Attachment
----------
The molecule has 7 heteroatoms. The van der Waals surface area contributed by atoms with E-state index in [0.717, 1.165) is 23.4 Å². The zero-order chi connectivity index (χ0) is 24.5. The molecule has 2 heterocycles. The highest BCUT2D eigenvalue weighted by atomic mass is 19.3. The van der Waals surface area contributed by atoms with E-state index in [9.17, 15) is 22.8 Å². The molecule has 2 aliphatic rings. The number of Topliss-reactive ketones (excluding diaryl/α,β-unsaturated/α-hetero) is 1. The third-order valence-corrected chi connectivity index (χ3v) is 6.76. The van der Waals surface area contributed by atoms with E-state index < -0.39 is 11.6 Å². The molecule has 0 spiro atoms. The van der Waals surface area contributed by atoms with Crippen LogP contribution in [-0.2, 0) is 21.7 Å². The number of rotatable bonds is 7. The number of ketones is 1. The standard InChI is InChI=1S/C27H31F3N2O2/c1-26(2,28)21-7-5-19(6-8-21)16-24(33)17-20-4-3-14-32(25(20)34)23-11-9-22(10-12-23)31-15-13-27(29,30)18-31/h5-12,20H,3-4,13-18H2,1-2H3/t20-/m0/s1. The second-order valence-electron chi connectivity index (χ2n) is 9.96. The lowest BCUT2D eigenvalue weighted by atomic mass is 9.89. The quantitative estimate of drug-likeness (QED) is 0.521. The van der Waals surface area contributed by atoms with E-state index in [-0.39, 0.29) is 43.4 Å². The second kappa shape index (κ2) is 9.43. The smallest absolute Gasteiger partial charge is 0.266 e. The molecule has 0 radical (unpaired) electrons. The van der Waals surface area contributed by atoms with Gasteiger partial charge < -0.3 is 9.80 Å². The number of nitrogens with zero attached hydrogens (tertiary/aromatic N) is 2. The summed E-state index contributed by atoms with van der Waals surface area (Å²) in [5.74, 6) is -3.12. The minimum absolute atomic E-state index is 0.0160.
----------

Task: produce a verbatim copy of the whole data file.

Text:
The molecule has 7 heteroatoms. The van der Waals surface area contributed by atoms with E-state index in [0.717, 1.165) is 23.4 Å². The zero-order chi connectivity index (χ0) is 24.5. The molecule has 2 heterocycles. The highest BCUT2D eigenvalue weighted by atomic mass is 19.3. The van der Waals surface area contributed by atoms with E-state index in [9.17, 15) is 22.8 Å². The molecule has 2 aliphatic rings. The number of Topliss-reactive ketones (excluding diaryl/α,β-unsaturated/α-hetero) is 1. The third-order valence-corrected chi connectivity index (χ3v) is 6.76. The van der Waals surface area contributed by atoms with E-state index < -0.39 is 11.6 Å². The molecule has 0 spiro atoms. The van der Waals surface area contributed by atoms with Crippen LogP contribution in [-0.2, 0) is 21.7 Å². The number of rotatable bonds is 7. The number of ketones is 1. The standard InChI is InChI=1S/C27H31F3N2O2/c1-26(2,28)21-7-5-19(6-8-21)16-24(33)17-20-4-3-14-32(25(20)34)23-11-9-22(10-12-23)31-15-13-27(29,30)18-31/h5-12,20H,3-4,13-18H2,1-2H3/t20-/m0/s1. The second-order valence-electron chi connectivity index (χ2n) is 9.96. The lowest BCUT2D eigenvalue weighted by atomic mass is 9.89. The quantitative estimate of drug-likeness (QED) is 0.521. The van der Waals surface area contributed by atoms with E-state index in [-0.39, 0.29) is 43.4 Å². The second kappa shape index (κ2) is 9.43. The smallest absolute Gasteiger partial charge is 0.266 e. The molecule has 0 radical (unpaired) electrons. The van der Waals surface area contributed by atoms with Gasteiger partial charge < -0.3 is 9.80 Å². The number of nitrogens with zero attached hydrogens (tertiary/aromatic N) is 2. The summed E-state index contributed by atoms with van der Waals surface area (Å²) in [5.74, 6) is -3.12. The minimum absolute atomic E-state index is 0.0160.